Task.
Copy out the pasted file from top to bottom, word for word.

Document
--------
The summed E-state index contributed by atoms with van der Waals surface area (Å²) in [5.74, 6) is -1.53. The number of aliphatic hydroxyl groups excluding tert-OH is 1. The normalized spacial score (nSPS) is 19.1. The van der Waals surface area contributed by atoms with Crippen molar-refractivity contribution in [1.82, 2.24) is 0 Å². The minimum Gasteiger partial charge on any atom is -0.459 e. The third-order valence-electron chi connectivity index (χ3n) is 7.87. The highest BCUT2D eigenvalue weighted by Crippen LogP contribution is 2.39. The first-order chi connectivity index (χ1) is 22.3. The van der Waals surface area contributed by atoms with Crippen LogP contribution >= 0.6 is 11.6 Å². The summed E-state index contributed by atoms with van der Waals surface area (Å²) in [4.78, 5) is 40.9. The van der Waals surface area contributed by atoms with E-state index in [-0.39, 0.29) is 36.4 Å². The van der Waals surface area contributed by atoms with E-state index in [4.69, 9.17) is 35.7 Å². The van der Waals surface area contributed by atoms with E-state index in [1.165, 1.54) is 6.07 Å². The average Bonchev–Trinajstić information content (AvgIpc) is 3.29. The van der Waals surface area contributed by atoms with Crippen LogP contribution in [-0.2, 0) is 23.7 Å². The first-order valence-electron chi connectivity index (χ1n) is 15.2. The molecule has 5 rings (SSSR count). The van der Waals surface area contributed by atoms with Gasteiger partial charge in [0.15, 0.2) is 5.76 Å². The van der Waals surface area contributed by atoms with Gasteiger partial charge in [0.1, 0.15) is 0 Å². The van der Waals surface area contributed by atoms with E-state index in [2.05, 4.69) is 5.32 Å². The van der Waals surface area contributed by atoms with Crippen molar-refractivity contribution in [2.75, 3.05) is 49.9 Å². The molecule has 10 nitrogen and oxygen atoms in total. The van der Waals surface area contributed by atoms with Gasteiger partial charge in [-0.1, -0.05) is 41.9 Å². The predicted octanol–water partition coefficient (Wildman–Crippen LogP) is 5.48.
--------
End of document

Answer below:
The summed E-state index contributed by atoms with van der Waals surface area (Å²) in [5.74, 6) is -1.53. The number of aliphatic hydroxyl groups excluding tert-OH is 1. The normalized spacial score (nSPS) is 19.1. The van der Waals surface area contributed by atoms with Crippen molar-refractivity contribution in [1.82, 2.24) is 0 Å². The minimum Gasteiger partial charge on any atom is -0.459 e. The third-order valence-electron chi connectivity index (χ3n) is 7.87. The highest BCUT2D eigenvalue weighted by Crippen LogP contribution is 2.39. The first-order chi connectivity index (χ1) is 22.3. The van der Waals surface area contributed by atoms with Crippen LogP contribution >= 0.6 is 11.6 Å². The summed E-state index contributed by atoms with van der Waals surface area (Å²) in [4.78, 5) is 40.9. The van der Waals surface area contributed by atoms with E-state index in [-0.39, 0.29) is 36.4 Å². The van der Waals surface area contributed by atoms with E-state index in [4.69, 9.17) is 35.7 Å². The van der Waals surface area contributed by atoms with E-state index in [1.165, 1.54) is 6.07 Å². The average Bonchev–Trinajstić information content (AvgIpc) is 3.29. The van der Waals surface area contributed by atoms with Crippen LogP contribution in [-0.2, 0) is 23.7 Å². The first-order valence-electron chi connectivity index (χ1n) is 15.2. The molecule has 5 rings (SSSR count). The van der Waals surface area contributed by atoms with Gasteiger partial charge in [0.15, 0.2) is 5.76 Å². The van der Waals surface area contributed by atoms with Gasteiger partial charge in [0.1, 0.15) is 0 Å². The van der Waals surface area contributed by atoms with E-state index in [2.05, 4.69) is 5.32 Å². The van der Waals surface area contributed by atoms with Crippen molar-refractivity contribution in [2.75, 3.05) is 49.9 Å². The molecule has 10 nitrogen and oxygen atoms in total. The van der Waals surface area contributed by atoms with Gasteiger partial charge in [-0.1, -0.05) is 41.9 Å². The predicted octanol–water partition coefficient (Wildman–Crippen LogP) is 5.48.